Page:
Organised crime is serious crime planned, coordinated and conducted by people working together on a continuing basis. Their motivation is often, but not always, financial gain.
It can encompass crimes such as modern slavery, people trafficking, child sexual exploitation (CSE), money laundering and a range of other offences, often underpinning the trade in illegal drugs. Criminals often travel from large urban areas elsewhere in the UK to commit these offences, exploiting vulnerable people in Warwickshire as they do so.
Tackling organised crime – and understanding the links it often has with vulnerability – is a key aim of partners across the county through the Serious and Organised Crime Joint Action Group (SOCJAG). Established by the Office of the Warwickshire Police and Crime Commissioner, it brings together the police and a range of agencies from across the public sector to reduce the impact serious and organised crime has on the community, business and the wider economy, while ensuring that the full range of powers are brought to bear on those responsible.
The group also shares information and intelligence on any serious and organised crime activity in the area, including offences such as the trafficking of drugs, people and firearms; modern day slavery; high volume fraud and other financial crime; cyber crime and CSE.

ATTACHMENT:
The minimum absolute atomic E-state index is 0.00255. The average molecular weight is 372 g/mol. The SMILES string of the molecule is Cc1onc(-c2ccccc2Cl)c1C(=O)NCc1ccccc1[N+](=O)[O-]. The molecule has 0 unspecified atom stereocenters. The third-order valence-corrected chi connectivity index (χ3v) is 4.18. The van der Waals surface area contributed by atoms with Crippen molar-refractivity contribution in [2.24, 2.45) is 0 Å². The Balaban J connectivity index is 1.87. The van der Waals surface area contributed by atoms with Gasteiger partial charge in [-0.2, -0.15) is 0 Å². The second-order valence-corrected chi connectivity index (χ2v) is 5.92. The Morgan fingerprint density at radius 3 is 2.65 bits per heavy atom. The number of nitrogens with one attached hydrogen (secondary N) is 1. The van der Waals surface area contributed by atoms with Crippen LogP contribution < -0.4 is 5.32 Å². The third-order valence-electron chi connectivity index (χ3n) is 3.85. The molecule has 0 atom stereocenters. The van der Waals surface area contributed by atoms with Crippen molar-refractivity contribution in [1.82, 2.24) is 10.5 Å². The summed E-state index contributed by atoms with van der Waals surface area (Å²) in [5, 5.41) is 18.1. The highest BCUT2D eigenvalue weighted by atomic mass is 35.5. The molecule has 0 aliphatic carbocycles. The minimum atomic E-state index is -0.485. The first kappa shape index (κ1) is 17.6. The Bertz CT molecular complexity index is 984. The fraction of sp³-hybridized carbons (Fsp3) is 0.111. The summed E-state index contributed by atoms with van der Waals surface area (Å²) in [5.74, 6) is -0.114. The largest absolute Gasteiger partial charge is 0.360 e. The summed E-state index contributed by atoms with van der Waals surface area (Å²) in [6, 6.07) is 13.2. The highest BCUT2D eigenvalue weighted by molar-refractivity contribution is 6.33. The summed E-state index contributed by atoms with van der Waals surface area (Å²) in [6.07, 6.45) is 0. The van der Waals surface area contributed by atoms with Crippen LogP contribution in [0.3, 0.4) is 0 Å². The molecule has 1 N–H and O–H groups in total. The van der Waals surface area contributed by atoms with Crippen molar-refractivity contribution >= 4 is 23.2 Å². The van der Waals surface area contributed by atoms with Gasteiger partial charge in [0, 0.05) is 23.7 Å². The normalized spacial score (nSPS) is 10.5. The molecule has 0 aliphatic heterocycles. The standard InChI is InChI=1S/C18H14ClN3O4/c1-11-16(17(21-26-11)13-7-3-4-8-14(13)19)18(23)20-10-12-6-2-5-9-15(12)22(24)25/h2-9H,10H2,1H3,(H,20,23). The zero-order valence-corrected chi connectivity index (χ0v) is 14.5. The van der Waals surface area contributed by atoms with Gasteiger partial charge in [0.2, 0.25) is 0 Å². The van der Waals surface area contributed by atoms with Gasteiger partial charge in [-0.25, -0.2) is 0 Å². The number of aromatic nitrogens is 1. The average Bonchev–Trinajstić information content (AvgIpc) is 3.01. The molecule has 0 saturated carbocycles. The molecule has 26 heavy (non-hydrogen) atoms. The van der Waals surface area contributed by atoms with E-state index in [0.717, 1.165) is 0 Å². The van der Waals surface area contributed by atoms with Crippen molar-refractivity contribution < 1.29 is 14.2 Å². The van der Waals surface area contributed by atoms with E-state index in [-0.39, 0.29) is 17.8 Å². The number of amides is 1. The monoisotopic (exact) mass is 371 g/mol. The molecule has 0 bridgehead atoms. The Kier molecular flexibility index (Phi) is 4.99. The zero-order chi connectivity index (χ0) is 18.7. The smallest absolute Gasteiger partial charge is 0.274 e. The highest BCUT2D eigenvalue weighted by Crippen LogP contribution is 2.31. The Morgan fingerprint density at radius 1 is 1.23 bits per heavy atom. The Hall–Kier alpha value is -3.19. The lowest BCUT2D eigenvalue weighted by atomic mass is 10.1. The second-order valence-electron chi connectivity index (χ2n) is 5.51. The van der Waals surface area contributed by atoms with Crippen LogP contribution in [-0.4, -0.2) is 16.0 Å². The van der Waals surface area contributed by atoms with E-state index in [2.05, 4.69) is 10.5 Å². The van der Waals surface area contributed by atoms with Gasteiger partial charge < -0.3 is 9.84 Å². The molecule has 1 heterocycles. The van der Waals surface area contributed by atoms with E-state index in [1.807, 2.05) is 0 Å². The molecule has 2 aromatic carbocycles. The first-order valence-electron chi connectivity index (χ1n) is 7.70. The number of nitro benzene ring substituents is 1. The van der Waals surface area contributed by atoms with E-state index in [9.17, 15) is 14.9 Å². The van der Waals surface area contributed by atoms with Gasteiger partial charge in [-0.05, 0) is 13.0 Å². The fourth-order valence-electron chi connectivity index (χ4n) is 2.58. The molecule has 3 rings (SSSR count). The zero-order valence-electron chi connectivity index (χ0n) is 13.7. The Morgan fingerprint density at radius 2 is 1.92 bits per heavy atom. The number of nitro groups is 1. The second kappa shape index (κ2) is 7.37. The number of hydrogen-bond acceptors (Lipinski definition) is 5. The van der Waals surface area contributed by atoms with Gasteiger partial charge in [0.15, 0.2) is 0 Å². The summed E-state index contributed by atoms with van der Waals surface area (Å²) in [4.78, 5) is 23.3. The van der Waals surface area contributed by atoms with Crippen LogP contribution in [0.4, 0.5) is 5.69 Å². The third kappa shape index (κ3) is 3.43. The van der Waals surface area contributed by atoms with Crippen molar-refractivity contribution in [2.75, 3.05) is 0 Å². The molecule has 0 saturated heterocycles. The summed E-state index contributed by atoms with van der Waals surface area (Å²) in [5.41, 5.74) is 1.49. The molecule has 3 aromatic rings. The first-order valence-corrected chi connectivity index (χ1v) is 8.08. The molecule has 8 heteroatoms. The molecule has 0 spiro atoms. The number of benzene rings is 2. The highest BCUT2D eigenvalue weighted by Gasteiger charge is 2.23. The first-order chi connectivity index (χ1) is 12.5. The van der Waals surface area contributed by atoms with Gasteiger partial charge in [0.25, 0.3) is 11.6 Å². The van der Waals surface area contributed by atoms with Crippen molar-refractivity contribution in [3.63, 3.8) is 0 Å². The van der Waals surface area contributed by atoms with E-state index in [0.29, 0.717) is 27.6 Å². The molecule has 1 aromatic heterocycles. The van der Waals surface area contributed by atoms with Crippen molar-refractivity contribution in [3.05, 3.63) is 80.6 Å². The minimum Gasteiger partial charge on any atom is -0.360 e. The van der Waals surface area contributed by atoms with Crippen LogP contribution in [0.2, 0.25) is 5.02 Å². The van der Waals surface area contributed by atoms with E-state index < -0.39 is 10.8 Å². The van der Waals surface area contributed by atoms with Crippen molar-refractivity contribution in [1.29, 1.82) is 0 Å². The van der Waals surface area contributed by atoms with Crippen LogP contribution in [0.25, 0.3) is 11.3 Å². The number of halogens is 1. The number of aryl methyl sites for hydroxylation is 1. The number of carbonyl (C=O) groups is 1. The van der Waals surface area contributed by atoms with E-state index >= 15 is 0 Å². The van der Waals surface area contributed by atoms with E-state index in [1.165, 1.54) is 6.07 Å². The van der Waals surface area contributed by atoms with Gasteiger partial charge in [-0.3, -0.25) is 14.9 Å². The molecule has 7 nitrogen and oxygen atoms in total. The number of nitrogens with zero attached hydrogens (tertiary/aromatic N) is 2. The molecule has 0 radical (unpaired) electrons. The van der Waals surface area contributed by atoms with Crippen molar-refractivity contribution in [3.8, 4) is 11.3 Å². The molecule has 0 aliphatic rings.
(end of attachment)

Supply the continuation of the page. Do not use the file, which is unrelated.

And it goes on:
This approach to tackling serious and organised crime has been praised by Her Majesty’s Inspectorate of Constabulary, Fire and Rescue Services (HMICFRS) and is a key element to the Commissioner’s Police and Crime Plan objective of ‘Protecting People from Harm’.
Exploring the links with vulnerability
A major conference to raise awareness of the factors which lead to vulnerability and the links which exist to serious and organised crime took place in September 2017.
Organised by the Police and Crime Commissioner Philip Seccombe and Warwickshire Police, the conference at Dunchurch Park Hotel near Rugby saw more than 120 delegates from frontline policing, social services, housing, healthcare, education and local government challenged to ‘look beyond the obvious’ when working in the community.
The day gave practical information for those working at grassroots level on how to identify, refer and deal with concerns in relation to what vulnerability is and how that relates to serious and organised crime groups operating in and impacting on Warwickshire.
The event was opened by Warwickshire Police and Crime Commissioner Philip Seccombe, with guest speakers including Detective Chief Superintendent Paul Richardson, (Serious and Organised Crime lead for Merseyside Police) and Superintendent Scott Jones from the West Midlands Regional Organised Crime Unit. Warwickshire Police Chief Constable Martin Jelley gave the closing address.
Delegates were asked to ‘be curious, ask questions, look, listen, observe, reflect and then act on their professional judgement’ when working in local communities, in order to disrupt and deter serious and organised crime and ensure that the vulnerable people being exploited receive the right protection and support.
The afternoon session also saw the delegates contribute to the development of area-based action plans to tackle serious and organised crime. Further online training is also being developed by the Office of the Police and Crime Commissioner to assist practitioners in future.